24. >So, with one arm holding your foodstuffs, and a hand holding a leg, you trek home in the downpour.
  25. >You try to formulate a plan for what you’ll do when you get there, but you can’t secure your attention. You keep thinking about how his coat feels. How it’s still there.
  26. >How, with time passing, it’s getting more and more real.
  27.  
  28. >You almost overshoot the walk.
  29. >It’s funny, you looked at your row house with the light open and scoffed. Then you realise that’s yours.
  30. >Looking forward to the bill. Ouch.
  31. >You put the groceries down and reach for the key.
  32. >You feel his breathing getting faster. You look to your right but he’s not awake.
  33. >When the door opens, you kind of kick the soaked bag into your home. Everything spills out and the bag splits.
  34. >Most food lands inside, so did the bag. But an orange or two rolls into the abyss. You don’t bother.
  35. >You step inside and get the alicorn off your back. You remove the other soaked bag and place him next to the clutter.
  36. >You close the door and lock it, then hang the key along with your coat and hat.
  37. >You hear a bit of shuffling.
  38. >You notice his forelegs moving, then his hind legs, and finally, you meet the unique purple hues again.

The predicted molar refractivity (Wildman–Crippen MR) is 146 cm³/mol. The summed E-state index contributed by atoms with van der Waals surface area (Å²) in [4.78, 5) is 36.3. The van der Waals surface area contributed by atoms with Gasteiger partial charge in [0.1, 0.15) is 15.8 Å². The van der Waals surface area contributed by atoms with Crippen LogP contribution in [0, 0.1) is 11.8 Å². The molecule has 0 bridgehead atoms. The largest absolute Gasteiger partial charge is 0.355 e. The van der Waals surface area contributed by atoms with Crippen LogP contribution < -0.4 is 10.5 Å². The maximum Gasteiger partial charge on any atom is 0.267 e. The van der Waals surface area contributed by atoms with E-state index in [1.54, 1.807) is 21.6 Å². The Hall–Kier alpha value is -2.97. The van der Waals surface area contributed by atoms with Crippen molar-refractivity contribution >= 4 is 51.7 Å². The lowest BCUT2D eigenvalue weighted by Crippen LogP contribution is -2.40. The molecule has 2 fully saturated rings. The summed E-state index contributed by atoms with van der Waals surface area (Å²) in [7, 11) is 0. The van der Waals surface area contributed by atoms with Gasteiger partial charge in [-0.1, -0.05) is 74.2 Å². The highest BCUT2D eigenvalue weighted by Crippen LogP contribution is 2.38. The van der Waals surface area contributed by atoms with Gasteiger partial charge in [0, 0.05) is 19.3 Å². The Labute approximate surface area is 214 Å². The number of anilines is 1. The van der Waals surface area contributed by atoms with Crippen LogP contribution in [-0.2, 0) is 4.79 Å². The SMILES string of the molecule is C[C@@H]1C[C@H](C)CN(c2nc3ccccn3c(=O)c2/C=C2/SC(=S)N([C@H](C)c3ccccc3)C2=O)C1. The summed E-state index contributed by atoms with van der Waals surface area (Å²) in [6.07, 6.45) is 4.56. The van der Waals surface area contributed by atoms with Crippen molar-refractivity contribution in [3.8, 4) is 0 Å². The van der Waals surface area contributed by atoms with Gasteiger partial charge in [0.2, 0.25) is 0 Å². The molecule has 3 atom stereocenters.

39. >These small movements increase in speed and vigour as he quickly formulates a mistaken understanding that he’s in peril.
  40. >He rears up and flares his wings, flaps them twice, causing the pendant lamp above to swing and a meaningless painting to be knocked off.
  41. >He does not look at you, instead around him: the walls now too tight, the ceiling constricting, and the light blinding. He moves his forelegs in any direction he can while now fixing his eyes on the swaying lamp.
  42. >Oh, he’s not moving them randomly. He’s actually holding them up to his face in defence, with his head to the side, his wings still flapping involuntarily to maintain balance.
  43. Stop!
  44. >His nostrils widen and lets out a whinny.
  45. STOP!
  46. >The flapping of his wings increase in frequency. He accidentally lifts himself off the ground, which scares him more. He shifts his body weight and snakes upwards. Then his tall horn punctures through the delicate lamp shade all the way to the other side and scars the ceiling. He yanks his head to the left, and then down, and up, and back down again. The pendant lamp can’t take it - it frees itself from the ceiling. The pulled wires dance around with him, all holding each other’s sparky hands.